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Football: West's offense has adapted not just to survive, but to thrive
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West Forsyth quarterback Drew Southern drops back to pass during the Wolverines' game against Lambert on Oct. 19, 2018 at West Forsyth High School. - photo by Michael Chung

As his second-to-last year as an assistant coach at Lanier drew to a close, Shawn Cahill sat defeated with the rest of the Longhorns’ staff as they wondered about what could have been.

The 2015 Lanier football team was a strong one, with six Division I prospects manning the defense, including current Auburn defensive tackle Derrick Brown and LSU linebacker Tyler Taylor. The Longhorns worked to an 11-0 record, but in the second round, they suffered a frustrating 41-21 defeat to Northgate.

Lanier was a two-platoon team at that point, meaning there weren’t any players ready to play both ways. When the offense was out, those high-caliber athletes stood on the sidelines watching. It was a mistake that the entire coaching staff admitted to in that meeting.

“We sat down as a staff and (asked), ‘If we would have had these kids in the game, would we have won?’” Cahill said. “I always remembered that -- always having your best kids ready to go so if you need them, they're ready. That's one of the things that sticks in my mind.”

Now the head coach at West Forsyth, Cahill has been determined not to let the past repeat itself. After starting 1-5, the Wolverines have ascended up the Region 5-7A standings recently, and it’s partially come because of the coaching staff’s insistence on utilizing its personnel in as many ways as possible and adjusting roles as circumstances change – and not hesitating to do it.

At first, though, Cahill had to learn how to make those adjustments in a timely manner. He was figuring out his players and their capabilities during his first year at the helm last season, and that led to instances like waiting too long to have current Vanderbilt tight end Ben Bresnahan play safety.

During this past summer, the Wolverines all found themselves on double duty. Stephon Bland played running back and linebacker. Garrett Woodall took snaps at tight end and linebacker. Abe Camara, who’s been a staple at defensive back as expected, played at wideout. Cahill’s plan was to play them solely at primary positions early on, then have them on the field at all times when region play began.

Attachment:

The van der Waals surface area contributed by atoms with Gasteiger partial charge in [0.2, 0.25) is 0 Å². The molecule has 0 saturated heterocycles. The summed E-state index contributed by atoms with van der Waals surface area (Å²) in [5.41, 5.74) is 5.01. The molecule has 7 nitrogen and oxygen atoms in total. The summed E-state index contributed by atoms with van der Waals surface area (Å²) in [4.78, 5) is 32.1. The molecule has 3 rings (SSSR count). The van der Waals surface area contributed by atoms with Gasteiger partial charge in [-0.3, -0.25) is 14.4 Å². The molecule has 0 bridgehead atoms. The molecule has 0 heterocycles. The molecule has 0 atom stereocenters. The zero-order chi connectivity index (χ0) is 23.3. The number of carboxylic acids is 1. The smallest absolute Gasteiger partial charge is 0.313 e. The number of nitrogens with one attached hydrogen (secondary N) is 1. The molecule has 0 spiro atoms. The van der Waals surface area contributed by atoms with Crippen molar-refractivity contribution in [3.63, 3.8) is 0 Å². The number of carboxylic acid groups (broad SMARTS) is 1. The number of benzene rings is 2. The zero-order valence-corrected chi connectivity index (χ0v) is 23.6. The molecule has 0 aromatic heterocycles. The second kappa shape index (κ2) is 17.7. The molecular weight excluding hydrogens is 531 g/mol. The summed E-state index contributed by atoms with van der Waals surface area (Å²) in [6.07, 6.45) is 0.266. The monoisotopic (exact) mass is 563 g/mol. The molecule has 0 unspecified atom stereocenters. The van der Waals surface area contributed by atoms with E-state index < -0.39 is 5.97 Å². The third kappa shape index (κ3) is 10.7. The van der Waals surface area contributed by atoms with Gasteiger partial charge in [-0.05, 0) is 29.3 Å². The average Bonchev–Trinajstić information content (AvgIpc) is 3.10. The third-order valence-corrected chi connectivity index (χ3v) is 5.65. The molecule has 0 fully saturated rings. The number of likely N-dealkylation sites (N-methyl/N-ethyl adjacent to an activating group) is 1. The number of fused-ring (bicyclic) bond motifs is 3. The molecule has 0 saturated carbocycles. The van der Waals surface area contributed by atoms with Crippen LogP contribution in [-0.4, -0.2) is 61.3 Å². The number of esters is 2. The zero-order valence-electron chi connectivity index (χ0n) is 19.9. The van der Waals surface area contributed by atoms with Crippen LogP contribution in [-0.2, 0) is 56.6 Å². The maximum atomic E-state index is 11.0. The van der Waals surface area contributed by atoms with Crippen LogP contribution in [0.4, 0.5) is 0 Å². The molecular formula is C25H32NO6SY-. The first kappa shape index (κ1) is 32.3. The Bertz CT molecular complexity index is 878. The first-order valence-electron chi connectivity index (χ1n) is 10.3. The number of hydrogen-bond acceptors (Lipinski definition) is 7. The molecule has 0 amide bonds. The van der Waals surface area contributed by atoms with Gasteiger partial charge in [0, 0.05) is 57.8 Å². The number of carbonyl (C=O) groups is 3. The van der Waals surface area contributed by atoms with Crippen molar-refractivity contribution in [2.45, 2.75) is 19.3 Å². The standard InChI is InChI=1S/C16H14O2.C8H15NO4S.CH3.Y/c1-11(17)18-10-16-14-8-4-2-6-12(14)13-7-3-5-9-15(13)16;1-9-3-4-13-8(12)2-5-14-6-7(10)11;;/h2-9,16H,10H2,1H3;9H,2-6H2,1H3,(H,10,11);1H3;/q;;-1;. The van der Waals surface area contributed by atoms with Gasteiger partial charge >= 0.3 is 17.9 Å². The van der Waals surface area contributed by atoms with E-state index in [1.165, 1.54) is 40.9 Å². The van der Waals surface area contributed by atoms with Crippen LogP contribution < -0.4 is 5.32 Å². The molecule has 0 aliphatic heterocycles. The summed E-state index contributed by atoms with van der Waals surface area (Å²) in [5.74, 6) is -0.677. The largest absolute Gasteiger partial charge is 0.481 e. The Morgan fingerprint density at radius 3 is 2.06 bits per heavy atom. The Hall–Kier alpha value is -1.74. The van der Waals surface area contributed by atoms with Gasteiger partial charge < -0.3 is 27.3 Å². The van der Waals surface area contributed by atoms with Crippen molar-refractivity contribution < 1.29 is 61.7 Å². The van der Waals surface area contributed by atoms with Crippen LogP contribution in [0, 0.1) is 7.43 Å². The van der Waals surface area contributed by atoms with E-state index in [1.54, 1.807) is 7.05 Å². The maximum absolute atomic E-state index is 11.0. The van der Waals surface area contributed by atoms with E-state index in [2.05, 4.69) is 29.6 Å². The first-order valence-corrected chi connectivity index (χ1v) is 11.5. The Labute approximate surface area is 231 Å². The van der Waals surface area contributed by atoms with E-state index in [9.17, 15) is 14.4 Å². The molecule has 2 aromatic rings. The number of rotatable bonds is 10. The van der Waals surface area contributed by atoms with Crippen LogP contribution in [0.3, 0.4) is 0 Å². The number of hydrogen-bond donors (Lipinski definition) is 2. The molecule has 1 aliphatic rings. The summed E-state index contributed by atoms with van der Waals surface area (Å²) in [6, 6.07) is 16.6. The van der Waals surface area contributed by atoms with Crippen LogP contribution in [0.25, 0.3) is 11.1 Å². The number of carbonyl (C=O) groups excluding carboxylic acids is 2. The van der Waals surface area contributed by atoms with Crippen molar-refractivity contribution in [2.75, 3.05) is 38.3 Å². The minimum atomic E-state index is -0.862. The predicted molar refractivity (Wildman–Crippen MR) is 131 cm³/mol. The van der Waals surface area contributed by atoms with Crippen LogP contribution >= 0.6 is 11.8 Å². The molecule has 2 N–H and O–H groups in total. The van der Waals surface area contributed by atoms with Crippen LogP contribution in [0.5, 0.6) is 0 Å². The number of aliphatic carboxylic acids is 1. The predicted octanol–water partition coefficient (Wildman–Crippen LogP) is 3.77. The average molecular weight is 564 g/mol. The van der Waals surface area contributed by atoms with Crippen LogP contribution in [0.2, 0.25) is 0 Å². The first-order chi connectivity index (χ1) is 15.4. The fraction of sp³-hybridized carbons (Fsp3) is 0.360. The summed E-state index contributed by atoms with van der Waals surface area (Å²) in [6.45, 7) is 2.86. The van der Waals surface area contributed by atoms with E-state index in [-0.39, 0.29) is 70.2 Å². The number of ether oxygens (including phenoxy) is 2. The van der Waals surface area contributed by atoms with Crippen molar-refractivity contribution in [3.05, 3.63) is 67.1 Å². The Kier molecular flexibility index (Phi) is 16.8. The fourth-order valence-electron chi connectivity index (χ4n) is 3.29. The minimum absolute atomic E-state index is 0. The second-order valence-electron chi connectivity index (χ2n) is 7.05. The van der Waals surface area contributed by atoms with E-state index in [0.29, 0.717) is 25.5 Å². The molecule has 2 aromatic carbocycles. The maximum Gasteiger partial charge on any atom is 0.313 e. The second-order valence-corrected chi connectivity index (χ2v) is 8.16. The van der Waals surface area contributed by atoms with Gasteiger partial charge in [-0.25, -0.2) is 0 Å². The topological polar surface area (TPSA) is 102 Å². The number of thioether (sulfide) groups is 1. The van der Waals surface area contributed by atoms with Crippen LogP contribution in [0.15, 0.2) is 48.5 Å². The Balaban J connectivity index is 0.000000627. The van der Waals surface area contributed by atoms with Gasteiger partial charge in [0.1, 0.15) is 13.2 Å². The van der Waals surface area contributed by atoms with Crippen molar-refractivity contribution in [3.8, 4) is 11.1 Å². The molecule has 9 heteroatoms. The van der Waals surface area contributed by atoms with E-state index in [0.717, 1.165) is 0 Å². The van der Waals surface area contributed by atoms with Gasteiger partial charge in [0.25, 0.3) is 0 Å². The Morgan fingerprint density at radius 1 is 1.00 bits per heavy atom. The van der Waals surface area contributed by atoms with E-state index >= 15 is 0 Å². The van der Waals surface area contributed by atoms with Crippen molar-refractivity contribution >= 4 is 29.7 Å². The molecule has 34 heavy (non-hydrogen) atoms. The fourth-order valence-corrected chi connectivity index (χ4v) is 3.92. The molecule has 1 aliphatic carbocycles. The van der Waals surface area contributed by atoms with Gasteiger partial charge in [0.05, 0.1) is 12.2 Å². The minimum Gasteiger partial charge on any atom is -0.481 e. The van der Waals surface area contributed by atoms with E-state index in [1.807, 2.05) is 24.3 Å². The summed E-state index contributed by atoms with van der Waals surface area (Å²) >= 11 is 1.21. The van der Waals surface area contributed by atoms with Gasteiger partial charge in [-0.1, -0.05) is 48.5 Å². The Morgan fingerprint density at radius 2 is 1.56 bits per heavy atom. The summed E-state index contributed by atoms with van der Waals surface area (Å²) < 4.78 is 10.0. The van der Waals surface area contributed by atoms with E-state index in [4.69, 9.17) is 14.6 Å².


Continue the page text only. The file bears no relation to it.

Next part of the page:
“I had a hunch I was going to play receiver,” Camara said. “I had a little hunch just because of all the workouts. They needed somebody out there.”

Early on, it looked like Bland would be carrying the offense’s load at tailback, amassing 471 yards on 78 carries in the first two games, including 246 against Hewitt-Trussville (Ala.). But as teams began to catch on and load tacklers in the box, that strategy had to change for more reasons than just offensive efficiency.

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West Forsyth's Abe Camara hauls in a pass on his way to the end zone against Forsyth Central on Friday, Oct. 12, 2018. - photo by Ben Hendren

“We could tell he was starting to get beat up,” Cahill said. “We kind of realized we needed to help the kid out a little bit. He responded but we said, ‘He's not going to be around if we don't do something right now.’”

The running game’s waning effectiveness, along with an injury to Jake Cummings, thrust Bland in at linebacker, where he’s filled in nicely, recording three sacks against Lambert last week. Bland is still taking carries occasionally on offense, but he’s also been put at receiver, his primary position in 2017.

But it also meant that the Wolverines needed to throw more, which was complicated by an injury to quarterback Blake Whitfield. Sophomore backup Drew Southern was young, and the Wolverines initially scaled things down as not to overwhelm him. After a 41-0 defeat to Milton in his first start, though, Cahill admitted that he could have given his passer a little more responsibility.

“I was a little nervous coming into the game,” Southern said. “We maybe could have done a little bit more. That was just a tough game for us, to brush that one off.”

Since then, Southern has been free to let loose, already eclipsing Whitfield with 627 yards passing over four games. That passing success has generated an odd feeling for Cahill, whose ground-and-pound attack has been West’s staple since he’s been there.

Even if he’s not always comfortable doing it, Cahill trusts offensive coordinator Chad Davenport with the play calls to the point where he hasn’t bothered replacing his headset that broke in the Milton game. And that might be a good thing for Cahill’s sanity: In the team’s 39-0 win over Forsyth Central, the Wolverines ran just two different passing plays for much of their calls, and it worked.

“I don't want to freak out when they're calling three or four pass plays in a row,” Cahill said. “I'm like, ‘Just let it go – see what happens with it.’ If somebody's got (a headset) and I need something, I'll just ask them.”

Just as he suspected, Camara has been a big part of those offensive plans. He logged a season-high 204 yards receiving last week. He was exhausted during West’s season opener against Camden, but he’s adjusted to the extra responsibility well, enough to keep his coach’s headset off for the foreseeable future.

“I was very tired, in that Camden game, specifically,” Camara said. “But I've learned to adjust -- you've got to play through it. You've got to play for your teammates.”